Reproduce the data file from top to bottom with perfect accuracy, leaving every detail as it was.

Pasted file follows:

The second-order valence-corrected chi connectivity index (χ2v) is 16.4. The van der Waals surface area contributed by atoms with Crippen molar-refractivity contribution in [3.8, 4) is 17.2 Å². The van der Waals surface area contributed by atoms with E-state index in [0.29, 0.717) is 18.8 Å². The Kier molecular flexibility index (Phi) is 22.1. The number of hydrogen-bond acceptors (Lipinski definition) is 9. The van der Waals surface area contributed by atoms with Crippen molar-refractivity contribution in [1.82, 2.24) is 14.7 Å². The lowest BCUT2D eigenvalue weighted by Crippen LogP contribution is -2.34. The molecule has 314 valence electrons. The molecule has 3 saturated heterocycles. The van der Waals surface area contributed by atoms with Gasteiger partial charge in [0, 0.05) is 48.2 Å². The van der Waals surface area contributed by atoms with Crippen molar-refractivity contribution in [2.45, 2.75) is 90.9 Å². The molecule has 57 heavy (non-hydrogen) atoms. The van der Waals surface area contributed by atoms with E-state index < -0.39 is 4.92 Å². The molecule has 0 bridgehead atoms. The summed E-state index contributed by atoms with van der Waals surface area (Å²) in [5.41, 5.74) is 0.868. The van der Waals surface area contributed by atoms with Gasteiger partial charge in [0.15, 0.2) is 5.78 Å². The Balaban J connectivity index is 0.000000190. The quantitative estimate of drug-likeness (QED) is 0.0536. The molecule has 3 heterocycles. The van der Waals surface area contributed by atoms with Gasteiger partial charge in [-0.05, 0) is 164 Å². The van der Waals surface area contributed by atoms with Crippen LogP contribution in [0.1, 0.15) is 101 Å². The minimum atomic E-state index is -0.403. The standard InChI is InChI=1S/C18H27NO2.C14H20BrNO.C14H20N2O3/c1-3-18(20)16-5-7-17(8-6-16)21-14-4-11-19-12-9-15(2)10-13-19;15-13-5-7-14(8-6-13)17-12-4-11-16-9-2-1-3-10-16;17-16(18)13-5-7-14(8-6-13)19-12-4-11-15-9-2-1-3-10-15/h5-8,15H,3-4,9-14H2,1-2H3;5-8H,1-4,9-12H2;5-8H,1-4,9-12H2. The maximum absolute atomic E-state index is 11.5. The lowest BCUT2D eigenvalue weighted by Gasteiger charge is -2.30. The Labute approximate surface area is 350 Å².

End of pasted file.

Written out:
The second-order valence-corrected chi connectivity index (χ2v) is 16.4. The van der Waals surface area contributed by atoms with Crippen molar-refractivity contribution in [3.8, 4) is 17.2 Å². The van der Waals surface area contributed by atoms with E-state index in [0.29, 0.717) is 18.8 Å². The Kier molecular flexibility index (Phi) is 22.1. The number of hydrogen-bond acceptors (Lipinski definition) is 9. The van der Waals surface area contributed by atoms with Crippen molar-refractivity contribution in [1.82, 2.24) is 14.7 Å². The lowest BCUT2D eigenvalue weighted by Crippen LogP contribution is -2.34. The molecule has 314 valence electrons. The molecule has 3 saturated heterocycles. The van der Waals surface area contributed by atoms with Gasteiger partial charge in [0, 0.05) is 48.2 Å². The van der Waals surface area contributed by atoms with Crippen molar-refractivity contribution in [2.45, 2.75) is 90.9 Å². The molecule has 57 heavy (non-hydrogen) atoms. The van der Waals surface area contributed by atoms with E-state index < -0.39 is 4.92 Å². The molecule has 0 bridgehead atoms. The summed E-state index contributed by atoms with van der Waals surface area (Å²) in [5.41, 5.74) is 0.868. The van der Waals surface area contributed by atoms with Gasteiger partial charge in [0.15, 0.2) is 5.78 Å². The Balaban J connectivity index is 0.000000190. The quantitative estimate of drug-likeness (QED) is 0.0536. The molecule has 3 heterocycles. The van der Waals surface area contributed by atoms with Gasteiger partial charge in [-0.05, 0) is 164 Å². The van der Waals surface area contributed by atoms with Crippen LogP contribution in [0.1, 0.15) is 101 Å². The minimum atomic E-state index is -0.403. The standard InChI is InChI=1S/C18H27NO2.C14H20BrNO.C14H20N2O3/c1-3-18(20)16-5-7-17(8-6-16)21-14-4-11-19-12-9-15(2)10-13-19;15-13-5-7-14(8-6-13)17-12-4-11-16-9-2-1-3-10-16;17-16(18)13-5-7-14(8-6-13)19-12-4-11-15-9-2-1-3-10-15/h5-8,15H,3-4,9-14H2,1-2H3;5-8H,1-4,9-12H2;5-8H,1-4,9-12H2. The maximum absolute atomic E-state index is 11.5. The lowest BCUT2D eigenvalue weighted by Gasteiger charge is -2.30. The Labute approximate surface area is 350 Å².